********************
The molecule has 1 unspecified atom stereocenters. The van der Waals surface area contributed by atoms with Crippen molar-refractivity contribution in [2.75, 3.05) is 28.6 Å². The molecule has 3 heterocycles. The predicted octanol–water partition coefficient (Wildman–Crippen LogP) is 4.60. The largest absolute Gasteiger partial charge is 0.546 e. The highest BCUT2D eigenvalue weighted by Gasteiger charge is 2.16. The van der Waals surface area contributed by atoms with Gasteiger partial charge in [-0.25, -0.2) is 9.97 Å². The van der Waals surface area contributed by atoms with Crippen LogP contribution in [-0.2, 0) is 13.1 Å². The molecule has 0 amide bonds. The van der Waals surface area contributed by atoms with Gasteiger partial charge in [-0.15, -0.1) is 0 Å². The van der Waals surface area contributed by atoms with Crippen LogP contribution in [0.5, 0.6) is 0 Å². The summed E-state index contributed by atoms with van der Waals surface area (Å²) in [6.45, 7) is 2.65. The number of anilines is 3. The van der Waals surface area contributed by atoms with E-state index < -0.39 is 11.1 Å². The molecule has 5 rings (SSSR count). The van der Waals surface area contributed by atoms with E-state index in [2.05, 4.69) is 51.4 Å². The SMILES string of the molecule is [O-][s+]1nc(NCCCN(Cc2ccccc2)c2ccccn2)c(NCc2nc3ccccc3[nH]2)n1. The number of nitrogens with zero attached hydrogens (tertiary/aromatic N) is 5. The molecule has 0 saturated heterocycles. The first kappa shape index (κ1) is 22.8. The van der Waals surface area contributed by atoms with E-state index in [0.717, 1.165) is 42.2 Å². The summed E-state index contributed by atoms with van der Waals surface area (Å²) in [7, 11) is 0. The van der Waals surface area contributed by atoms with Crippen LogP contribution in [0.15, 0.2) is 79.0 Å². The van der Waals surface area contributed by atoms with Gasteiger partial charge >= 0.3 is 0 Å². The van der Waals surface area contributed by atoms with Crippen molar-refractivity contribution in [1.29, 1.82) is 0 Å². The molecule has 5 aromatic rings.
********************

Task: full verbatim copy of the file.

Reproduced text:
The molecule has 1 unspecified atom stereocenters. The van der Waals surface area contributed by atoms with Crippen molar-refractivity contribution in [2.75, 3.05) is 28.6 Å². The molecule has 3 heterocycles. The predicted octanol–water partition coefficient (Wildman–Crippen LogP) is 4.60. The largest absolute Gasteiger partial charge is 0.546 e. The highest BCUT2D eigenvalue weighted by Gasteiger charge is 2.16. The van der Waals surface area contributed by atoms with Gasteiger partial charge in [-0.25, -0.2) is 9.97 Å². The van der Waals surface area contributed by atoms with Crippen LogP contribution in [-0.2, 0) is 13.1 Å². The molecule has 0 amide bonds. The van der Waals surface area contributed by atoms with Gasteiger partial charge in [-0.15, -0.1) is 0 Å². The van der Waals surface area contributed by atoms with Crippen LogP contribution in [0.5, 0.6) is 0 Å². The summed E-state index contributed by atoms with van der Waals surface area (Å²) in [6.45, 7) is 2.65. The number of anilines is 3. The van der Waals surface area contributed by atoms with E-state index < -0.39 is 11.1 Å². The molecule has 5 rings (SSSR count). The van der Waals surface area contributed by atoms with E-state index in [2.05, 4.69) is 51.4 Å². The SMILES string of the molecule is [O-][s+]1nc(NCCCN(Cc2ccccc2)c2ccccn2)c(NCc2nc3ccccc3[nH]2)n1. The number of nitrogens with zero attached hydrogens (tertiary/aromatic N) is 5. The molecule has 0 saturated heterocycles. The first kappa shape index (κ1) is 22.8. The van der Waals surface area contributed by atoms with E-state index in [0.717, 1.165) is 42.2 Å². The summed E-state index contributed by atoms with van der Waals surface area (Å²) in [7, 11) is 0. The van der Waals surface area contributed by atoms with Crippen LogP contribution in [0.15, 0.2) is 79.0 Å². The van der Waals surface area contributed by atoms with Gasteiger partial charge >= 0.3 is 0 Å². The van der Waals surface area contributed by atoms with Crippen molar-refractivity contribution in [1.29, 1.82) is 0 Å². The molecule has 5 aromatic rings.